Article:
On October 28th 2013 Hurricane Sandy hit land on the East Coast of the United States. The deadliest storm to hit the country since 2005 it caused tens of billions of dollars in damage, destroyed thousands of homes, left millions without electric service, and caused 117 deaths in the United States, including 53 in New York, making Sandy the most life costly hurricane to hit the United States mainland since Hurricane Katrina. In all an estimated 186 people were killed across the United States, the Caribbean, and Canada.
In the immediate aftermath of the storm not only did the emergency services, state and federal government implement emergency plans of action, including both direct intervention on the ground and massive financial support, so too did a number of charities, community and residents groups across the US.
One of the most surprising of these groups was what became known as Occupy Sandy. As noted by the Homeland Security Studies and Analysis Institute: “Within hours of Sandy’s landfall, members from the ARCHITECTURE_MEDIA_POLITICS_SOCIETY Vol. 6, no.1. November 2014 Occupy Wall Street movement used social media to tap the wider Occupy network for volunteers and aid. Overnight, a volunteer army of young, educated, tech-savvy individuals with time and a desire to help others emerged. In the days, weeks, and months that followed, “Occupy Sandy” became one of the leading humanitarian groups providing relief to survivors across New York City and New Jersey. At its peak, it had grown to an estimated 60,000 volunteers—more than four times the number deployed by the American Red Cross.”1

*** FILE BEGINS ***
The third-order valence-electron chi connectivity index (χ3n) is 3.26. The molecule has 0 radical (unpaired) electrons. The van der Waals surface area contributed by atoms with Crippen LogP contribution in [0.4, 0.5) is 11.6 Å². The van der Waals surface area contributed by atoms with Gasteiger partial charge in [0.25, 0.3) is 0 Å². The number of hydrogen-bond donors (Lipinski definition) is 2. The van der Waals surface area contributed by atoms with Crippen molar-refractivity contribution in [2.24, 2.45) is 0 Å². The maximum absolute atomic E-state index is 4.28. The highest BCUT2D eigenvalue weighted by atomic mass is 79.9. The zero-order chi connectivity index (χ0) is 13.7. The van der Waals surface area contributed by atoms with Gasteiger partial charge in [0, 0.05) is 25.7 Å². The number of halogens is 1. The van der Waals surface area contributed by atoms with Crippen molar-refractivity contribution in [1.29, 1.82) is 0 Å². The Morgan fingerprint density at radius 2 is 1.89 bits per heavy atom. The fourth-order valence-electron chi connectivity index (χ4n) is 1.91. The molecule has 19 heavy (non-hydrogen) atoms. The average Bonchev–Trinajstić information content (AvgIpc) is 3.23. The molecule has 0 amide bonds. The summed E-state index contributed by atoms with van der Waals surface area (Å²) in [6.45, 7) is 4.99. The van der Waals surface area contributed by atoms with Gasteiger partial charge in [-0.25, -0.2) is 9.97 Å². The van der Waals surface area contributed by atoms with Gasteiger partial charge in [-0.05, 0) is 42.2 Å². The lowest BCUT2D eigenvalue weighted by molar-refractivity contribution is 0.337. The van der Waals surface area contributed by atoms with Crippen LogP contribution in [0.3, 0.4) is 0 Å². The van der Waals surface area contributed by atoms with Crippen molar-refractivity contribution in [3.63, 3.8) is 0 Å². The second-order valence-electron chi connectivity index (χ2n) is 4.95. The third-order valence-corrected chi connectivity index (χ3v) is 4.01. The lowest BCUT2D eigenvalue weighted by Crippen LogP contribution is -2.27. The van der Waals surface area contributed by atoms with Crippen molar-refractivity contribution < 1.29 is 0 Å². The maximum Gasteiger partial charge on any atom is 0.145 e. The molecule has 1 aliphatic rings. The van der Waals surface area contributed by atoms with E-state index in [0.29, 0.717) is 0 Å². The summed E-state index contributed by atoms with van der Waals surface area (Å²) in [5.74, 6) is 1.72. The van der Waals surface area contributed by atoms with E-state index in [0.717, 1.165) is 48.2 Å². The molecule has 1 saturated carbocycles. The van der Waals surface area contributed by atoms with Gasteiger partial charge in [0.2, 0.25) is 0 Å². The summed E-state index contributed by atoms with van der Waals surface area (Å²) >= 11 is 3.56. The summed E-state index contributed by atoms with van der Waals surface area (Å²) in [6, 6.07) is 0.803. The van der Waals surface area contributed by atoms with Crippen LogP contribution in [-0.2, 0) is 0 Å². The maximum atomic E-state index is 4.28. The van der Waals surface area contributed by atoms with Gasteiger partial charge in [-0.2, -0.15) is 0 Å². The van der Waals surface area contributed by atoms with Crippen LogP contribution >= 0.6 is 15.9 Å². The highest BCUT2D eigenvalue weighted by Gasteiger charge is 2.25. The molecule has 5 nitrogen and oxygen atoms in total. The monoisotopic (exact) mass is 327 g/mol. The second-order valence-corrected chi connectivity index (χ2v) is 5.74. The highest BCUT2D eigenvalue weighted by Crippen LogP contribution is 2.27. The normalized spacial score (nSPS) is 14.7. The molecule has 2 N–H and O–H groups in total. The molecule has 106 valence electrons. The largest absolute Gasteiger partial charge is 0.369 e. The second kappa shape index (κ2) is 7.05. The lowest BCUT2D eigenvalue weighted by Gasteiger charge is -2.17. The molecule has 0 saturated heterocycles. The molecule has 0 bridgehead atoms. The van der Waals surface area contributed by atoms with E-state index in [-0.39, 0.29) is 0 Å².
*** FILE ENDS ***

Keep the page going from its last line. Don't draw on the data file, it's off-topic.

What this phenomenon clearly demonstrates is the potential for digital networking to improve response to catastrophic storm events at a community level. Far from being solely a question of material support and logistics, the response to the disaster was one equally definable as digital. Pointing to the possible rethinking of issues around the extreme and localised consequences of climate change and responses to it
in purely traditional infrastructural terms, the social media focused organisation of Occupy Sandy potentially offers us a new frame of reference to deal with these, and less catastrophic issues around
climate change and our response to it.
This paper provides a discussion of the projected impacts of global environmental change in urban environments in the United States, with a particular focus on their impact on existing storm and sanitary
water infrastructure. However, it theorizes a new approach to this archaic system of infrastructure that exploits social networking tools and digital technologies to build greater networks for climate change
resilience across the United States and, by extension, elsewhere.